In spite of the occasional glitch or student who abuses the system, my policy works pretty well. Particularly in our introductory course, most students make it to class on most days [11]. Nonetheless, it is probably time to update my policy a bit. First, I plan to indicate that I may limit the number of excused absences. Second, I plan to distinguish between unexcused absence with timely notification and unexcused absence without timely notification. Third, I may also revisit my penalty for additional absences [12]. What else? Oh, yeah. I should remind students in team-based classes that the faculty member is allowed to drop them from the class if their excessive absences have a negative impact on their group.

The Committee on Academic Standing, on the recommendation of the instructor, may drop or withdraw a student from a course for behavior that is disruptive to the learning of other students, including excessive absences. [14]

It’s probably bad to end this musing on such a negative note. So I’ll return to the primary positive: Most of my students attend most class sessions. Those who miss classes most frequently do so for sensible reasons that I’m happy to excuse. I treat them like responsible adults and they live up to my expectations. Absence policies exist primarily to help me (a) deal with outliers and (b) educate students on responsible behavior [15].

An alum reminds me that I should also explicitly note in my syllabus that I understand that certain disabilities may lead to absences and that I will not penalize students for such absences. I appreciate that excellent recommendation.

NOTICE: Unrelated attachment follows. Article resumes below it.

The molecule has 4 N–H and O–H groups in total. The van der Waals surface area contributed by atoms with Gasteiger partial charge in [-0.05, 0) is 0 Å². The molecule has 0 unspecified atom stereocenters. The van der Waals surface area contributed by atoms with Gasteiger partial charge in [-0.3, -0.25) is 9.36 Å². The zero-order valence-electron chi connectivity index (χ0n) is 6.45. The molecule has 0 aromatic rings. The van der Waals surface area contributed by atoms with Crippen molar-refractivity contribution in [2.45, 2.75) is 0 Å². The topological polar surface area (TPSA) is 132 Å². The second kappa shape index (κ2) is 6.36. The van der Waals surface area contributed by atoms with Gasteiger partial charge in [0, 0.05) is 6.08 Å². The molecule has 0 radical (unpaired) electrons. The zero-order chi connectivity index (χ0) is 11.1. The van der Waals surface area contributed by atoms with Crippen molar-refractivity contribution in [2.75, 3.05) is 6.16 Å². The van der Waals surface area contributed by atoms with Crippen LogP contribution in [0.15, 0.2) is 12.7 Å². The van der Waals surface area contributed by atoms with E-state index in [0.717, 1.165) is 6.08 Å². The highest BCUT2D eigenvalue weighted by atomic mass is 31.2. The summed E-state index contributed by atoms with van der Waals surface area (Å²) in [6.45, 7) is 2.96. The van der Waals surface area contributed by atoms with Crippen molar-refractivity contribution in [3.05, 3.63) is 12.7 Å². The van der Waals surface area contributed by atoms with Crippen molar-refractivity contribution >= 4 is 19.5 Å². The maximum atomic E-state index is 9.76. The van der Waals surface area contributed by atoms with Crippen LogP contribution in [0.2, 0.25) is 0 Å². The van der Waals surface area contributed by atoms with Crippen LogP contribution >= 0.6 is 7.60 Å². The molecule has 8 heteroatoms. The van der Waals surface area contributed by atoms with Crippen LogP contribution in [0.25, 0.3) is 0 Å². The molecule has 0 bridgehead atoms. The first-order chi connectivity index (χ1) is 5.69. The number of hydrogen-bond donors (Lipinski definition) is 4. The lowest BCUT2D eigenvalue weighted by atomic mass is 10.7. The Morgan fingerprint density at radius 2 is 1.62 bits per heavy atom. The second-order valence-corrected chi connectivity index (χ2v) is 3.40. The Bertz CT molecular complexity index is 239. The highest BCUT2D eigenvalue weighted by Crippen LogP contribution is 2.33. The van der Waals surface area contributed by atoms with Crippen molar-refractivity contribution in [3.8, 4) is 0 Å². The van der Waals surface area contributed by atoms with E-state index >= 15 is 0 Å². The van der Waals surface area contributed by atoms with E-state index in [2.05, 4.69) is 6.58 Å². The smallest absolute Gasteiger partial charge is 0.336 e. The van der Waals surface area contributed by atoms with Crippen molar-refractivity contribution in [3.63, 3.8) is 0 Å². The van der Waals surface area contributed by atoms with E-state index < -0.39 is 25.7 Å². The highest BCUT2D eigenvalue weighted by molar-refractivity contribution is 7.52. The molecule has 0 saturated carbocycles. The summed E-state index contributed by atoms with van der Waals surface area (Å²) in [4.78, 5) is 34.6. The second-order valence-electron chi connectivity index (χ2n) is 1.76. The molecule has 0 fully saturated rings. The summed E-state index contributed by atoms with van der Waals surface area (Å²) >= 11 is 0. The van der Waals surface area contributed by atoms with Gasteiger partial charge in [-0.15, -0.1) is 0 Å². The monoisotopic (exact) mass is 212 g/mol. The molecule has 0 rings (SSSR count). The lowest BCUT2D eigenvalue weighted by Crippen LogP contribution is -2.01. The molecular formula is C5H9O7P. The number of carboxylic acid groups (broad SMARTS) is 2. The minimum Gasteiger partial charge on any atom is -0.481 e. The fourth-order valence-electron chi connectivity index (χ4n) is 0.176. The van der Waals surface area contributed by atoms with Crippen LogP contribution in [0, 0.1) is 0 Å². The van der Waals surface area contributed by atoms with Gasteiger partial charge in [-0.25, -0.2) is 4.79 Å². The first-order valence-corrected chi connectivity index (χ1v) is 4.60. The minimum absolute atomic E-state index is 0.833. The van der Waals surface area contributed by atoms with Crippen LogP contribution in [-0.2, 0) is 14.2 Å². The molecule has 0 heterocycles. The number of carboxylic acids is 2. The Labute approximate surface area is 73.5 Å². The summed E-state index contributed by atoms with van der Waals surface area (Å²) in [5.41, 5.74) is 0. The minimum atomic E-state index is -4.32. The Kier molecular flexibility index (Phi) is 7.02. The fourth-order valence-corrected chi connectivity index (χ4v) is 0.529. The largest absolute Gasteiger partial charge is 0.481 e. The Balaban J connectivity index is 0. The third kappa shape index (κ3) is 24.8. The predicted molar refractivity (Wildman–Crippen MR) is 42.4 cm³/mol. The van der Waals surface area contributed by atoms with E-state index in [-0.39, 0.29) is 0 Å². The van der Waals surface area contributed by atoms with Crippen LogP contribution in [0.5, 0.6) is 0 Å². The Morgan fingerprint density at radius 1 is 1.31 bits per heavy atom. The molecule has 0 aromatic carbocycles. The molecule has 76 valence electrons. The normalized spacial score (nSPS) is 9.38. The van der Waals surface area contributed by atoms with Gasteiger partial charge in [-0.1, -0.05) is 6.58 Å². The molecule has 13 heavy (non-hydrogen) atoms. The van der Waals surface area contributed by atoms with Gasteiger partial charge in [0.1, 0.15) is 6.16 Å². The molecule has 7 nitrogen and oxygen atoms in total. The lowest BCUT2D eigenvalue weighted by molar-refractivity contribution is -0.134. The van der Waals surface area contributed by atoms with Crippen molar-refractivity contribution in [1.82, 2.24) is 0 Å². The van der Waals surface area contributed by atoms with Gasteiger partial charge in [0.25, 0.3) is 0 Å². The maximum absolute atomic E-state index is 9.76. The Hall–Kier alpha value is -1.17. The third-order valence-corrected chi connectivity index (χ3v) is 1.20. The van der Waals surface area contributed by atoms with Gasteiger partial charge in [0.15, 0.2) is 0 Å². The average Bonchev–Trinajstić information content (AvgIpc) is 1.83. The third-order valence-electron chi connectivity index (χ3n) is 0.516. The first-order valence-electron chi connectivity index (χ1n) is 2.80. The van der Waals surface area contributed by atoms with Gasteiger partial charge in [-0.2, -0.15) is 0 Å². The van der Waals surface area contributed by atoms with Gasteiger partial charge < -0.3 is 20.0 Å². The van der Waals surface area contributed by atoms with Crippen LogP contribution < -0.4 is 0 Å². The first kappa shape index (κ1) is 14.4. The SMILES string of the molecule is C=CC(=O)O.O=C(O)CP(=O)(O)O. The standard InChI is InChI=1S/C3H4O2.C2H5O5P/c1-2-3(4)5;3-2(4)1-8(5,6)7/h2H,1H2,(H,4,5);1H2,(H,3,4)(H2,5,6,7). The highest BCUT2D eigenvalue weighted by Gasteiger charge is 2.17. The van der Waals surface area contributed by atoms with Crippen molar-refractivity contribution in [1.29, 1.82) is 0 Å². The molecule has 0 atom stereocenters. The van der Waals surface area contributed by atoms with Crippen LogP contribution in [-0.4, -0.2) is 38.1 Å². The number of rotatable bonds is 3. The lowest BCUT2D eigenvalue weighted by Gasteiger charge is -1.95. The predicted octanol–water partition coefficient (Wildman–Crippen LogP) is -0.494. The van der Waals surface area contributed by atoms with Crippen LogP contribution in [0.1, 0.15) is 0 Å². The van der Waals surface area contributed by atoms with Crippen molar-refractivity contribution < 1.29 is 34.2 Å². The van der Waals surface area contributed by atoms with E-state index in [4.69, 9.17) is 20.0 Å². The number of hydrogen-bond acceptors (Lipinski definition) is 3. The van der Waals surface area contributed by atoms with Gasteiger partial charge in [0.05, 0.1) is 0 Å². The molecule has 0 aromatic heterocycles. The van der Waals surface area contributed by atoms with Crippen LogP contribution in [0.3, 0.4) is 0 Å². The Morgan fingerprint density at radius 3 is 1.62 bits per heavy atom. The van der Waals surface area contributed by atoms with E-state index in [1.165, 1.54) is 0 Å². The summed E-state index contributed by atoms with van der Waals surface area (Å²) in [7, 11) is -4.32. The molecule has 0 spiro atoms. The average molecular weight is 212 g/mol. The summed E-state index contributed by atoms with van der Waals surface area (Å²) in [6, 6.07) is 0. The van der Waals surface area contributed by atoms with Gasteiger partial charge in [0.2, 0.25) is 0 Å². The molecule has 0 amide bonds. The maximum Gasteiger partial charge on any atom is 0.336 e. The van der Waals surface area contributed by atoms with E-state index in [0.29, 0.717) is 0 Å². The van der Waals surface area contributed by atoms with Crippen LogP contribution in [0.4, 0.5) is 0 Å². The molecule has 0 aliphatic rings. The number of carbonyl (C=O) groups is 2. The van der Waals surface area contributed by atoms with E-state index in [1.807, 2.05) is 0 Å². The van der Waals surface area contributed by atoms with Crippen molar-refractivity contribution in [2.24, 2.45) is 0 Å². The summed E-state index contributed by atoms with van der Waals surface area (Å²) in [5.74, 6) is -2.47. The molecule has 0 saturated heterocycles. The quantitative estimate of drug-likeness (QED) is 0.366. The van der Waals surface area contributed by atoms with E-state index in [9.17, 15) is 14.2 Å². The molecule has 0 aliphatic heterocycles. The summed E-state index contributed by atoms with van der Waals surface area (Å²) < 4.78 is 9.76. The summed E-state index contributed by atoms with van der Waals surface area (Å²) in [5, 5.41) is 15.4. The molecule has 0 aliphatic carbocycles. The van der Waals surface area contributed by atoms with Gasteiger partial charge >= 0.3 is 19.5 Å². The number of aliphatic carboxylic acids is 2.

[1] Since the Grinnell faculty vote on the athletic schedule, it’s hard to tell students that they can’t attend an event. But when a team is away a lot, most of our coaches are willing to negotiate a bit.

[2] E.g., participating in a mock trial or Model UN event, presenting at a conference, or just attending a conference.

[3] I don’t know about you, but I don’t want a sick student coming to class and infecting other people.

[4] Choose to miss class is probably unfair. I’ve had over-tired students sleep through too many alarms, students who have been counseling a friend, and, well, students who say I just needed a wellness day.

[5] Stay tuned for the forthcoming essay on the question a student should never ask: Did I miss anything important?

[6] I’m always surprised when I hear faculty then ask for general College policies in such situations. It feels to me like a situation of You made the policy for your class, you decide how to enforce it. You can decide that not all absences are created equal. You can help the student realize that life comes with conflicts and that a choice that benefits them in one way may harm them in another. You can come up with some other option.

[7] No, I don’t require a physician’s note. I tend to trust my students.

[8] You also won’t last long in a job if you regularly fail to show up.

[9] Job interviews have also changed in recent years. I should muse about that issue, too [10].

[10] To be honest, I started this musing based on a note to write about student absences for job interviews and conferences. I focused on the absences here, but I think the original intent was that I write about the sea change in interviews I’ve observed over the past decade.

[11] Of course, most students also realize that they won’t learn the material if they aren’t in class. the course moves quickly, and each class depends on the prior one.

[12] In most situations, I reduce their final grade by 2% per missed class beyond the two unexcused absences I normally permit. So if a student has four unexcused absences, I scale their grade by 96%.

[14] Currently at, but the College seems to struggle with the concept of fixed URLs.

[15] Or at least what I consider responsible behavior.

Version 1.0 released on 2018-01-09.

Version 1.1 of 2018-01-11.